From Publishers Weekly
Buckland's visually hypnotic history of rock photography is as much a history of rock as subject as it is of photography. In fact, it is the inseparability of the two that lies at the heart of Buckland's argument. Here are nearly 300 iconic photographs by those photographers who understood the power of the image in the formation and sustenance of rock-and-roll culture from 1955 onward. The care with which Buckland selects representative photographers and their most significant images is matched by her interpretive prowess. In her comparison of photographs by Mick Rock and Masayoshi Sukita of David Bowie's 1973 tour, for example, Buckland demonstrates no discernible difference in affection for the pop star among teenagers on three continents. Such observations stand testament to the scope of Buckland's inquiry, which throughout the book directs us over and over toward the definitive visual responses of rock fans as well as the musicians, be it through the gestures of physical expression or choices in fashion. Buckland carefully but deliberately argues that the art of rock photography has been sacrificed to the paparazzi and corporate art departments. In light of this inclusive, heady and visceral collection of the genre's best, it would be hard to argue otherwise. (Nov.)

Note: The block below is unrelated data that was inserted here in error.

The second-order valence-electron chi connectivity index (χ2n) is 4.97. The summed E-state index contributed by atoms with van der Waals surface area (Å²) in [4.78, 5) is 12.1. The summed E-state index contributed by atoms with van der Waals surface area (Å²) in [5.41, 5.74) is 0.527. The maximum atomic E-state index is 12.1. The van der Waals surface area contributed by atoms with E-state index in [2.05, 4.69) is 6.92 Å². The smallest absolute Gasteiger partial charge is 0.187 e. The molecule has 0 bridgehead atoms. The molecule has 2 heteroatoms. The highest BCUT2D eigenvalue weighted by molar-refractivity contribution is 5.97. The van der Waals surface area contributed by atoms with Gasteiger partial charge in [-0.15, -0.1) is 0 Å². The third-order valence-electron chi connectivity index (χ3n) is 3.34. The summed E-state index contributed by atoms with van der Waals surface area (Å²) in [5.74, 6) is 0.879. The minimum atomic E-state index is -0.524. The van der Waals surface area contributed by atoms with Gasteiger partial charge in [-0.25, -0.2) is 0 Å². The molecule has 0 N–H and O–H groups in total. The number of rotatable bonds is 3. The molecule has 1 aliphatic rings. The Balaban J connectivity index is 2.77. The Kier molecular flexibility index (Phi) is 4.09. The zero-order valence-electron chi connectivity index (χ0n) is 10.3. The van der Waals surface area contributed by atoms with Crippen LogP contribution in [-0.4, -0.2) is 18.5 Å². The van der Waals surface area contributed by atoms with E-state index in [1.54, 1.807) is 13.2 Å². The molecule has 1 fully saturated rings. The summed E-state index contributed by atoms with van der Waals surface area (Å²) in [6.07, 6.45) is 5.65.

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“I love this book, and not merely for the uniformly excellent and often unexpected photographs Ms. Buckland has chosen to illustrate this love letter to rock’s finest photographers (and performers). I love it, too, for Ms. Buckland’s witty, moving and sometimes acerbic prose. . . Whatever Gail Buckland writes, I want to read.”
—Dwight Garner, The New York Times.
Selected as one of the best gift books of the year
“Visually hypnotic…The care with which Buckland selects representative photographers and their most significant images is matched by her interpretive prowess.”
“A very appealing collection of photography. . . impressive.”